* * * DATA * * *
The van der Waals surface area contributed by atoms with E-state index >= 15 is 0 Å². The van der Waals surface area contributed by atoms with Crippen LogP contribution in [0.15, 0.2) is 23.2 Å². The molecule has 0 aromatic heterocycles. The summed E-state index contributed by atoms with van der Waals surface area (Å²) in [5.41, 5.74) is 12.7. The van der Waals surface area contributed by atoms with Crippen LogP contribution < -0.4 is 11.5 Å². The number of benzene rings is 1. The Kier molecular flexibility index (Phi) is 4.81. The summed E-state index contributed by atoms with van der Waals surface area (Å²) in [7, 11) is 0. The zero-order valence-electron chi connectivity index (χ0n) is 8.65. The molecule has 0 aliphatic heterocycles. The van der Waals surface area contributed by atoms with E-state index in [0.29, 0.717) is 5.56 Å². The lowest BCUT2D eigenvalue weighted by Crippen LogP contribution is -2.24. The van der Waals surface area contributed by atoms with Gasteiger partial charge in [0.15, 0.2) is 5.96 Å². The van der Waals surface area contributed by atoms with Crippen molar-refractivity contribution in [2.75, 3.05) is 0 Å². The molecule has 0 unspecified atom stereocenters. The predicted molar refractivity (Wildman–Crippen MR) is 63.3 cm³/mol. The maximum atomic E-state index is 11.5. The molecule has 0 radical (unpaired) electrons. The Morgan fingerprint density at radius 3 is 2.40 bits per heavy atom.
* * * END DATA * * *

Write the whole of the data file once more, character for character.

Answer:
The van der Waals surface area contributed by atoms with E-state index >= 15 is 0 Å². The van der Waals surface area contributed by atoms with Crippen LogP contribution in [0.15, 0.2) is 23.2 Å². The molecule has 0 aromatic heterocycles. The summed E-state index contributed by atoms with van der Waals surface area (Å²) in [5.41, 5.74) is 12.7. The van der Waals surface area contributed by atoms with Crippen LogP contribution < -0.4 is 11.5 Å². The number of benzene rings is 1. The Kier molecular flexibility index (Phi) is 4.81. The summed E-state index contributed by atoms with van der Waals surface area (Å²) in [7, 11) is 0. The zero-order valence-electron chi connectivity index (χ0n) is 8.65. The molecule has 0 aliphatic heterocycles. The van der Waals surface area contributed by atoms with E-state index in [0.29, 0.717) is 5.56 Å². The lowest BCUT2D eigenvalue weighted by Crippen LogP contribution is -2.24. The van der Waals surface area contributed by atoms with Gasteiger partial charge in [0.15, 0.2) is 5.96 Å². The van der Waals surface area contributed by atoms with Crippen molar-refractivity contribution in [2.75, 3.05) is 0 Å². The molecule has 0 unspecified atom stereocenters. The predicted molar refractivity (Wildman–Crippen MR) is 63.3 cm³/mol. The maximum atomic E-state index is 11.5. The molecule has 0 radical (unpaired) electrons. The Morgan fingerprint density at radius 3 is 2.40 bits per heavy atom.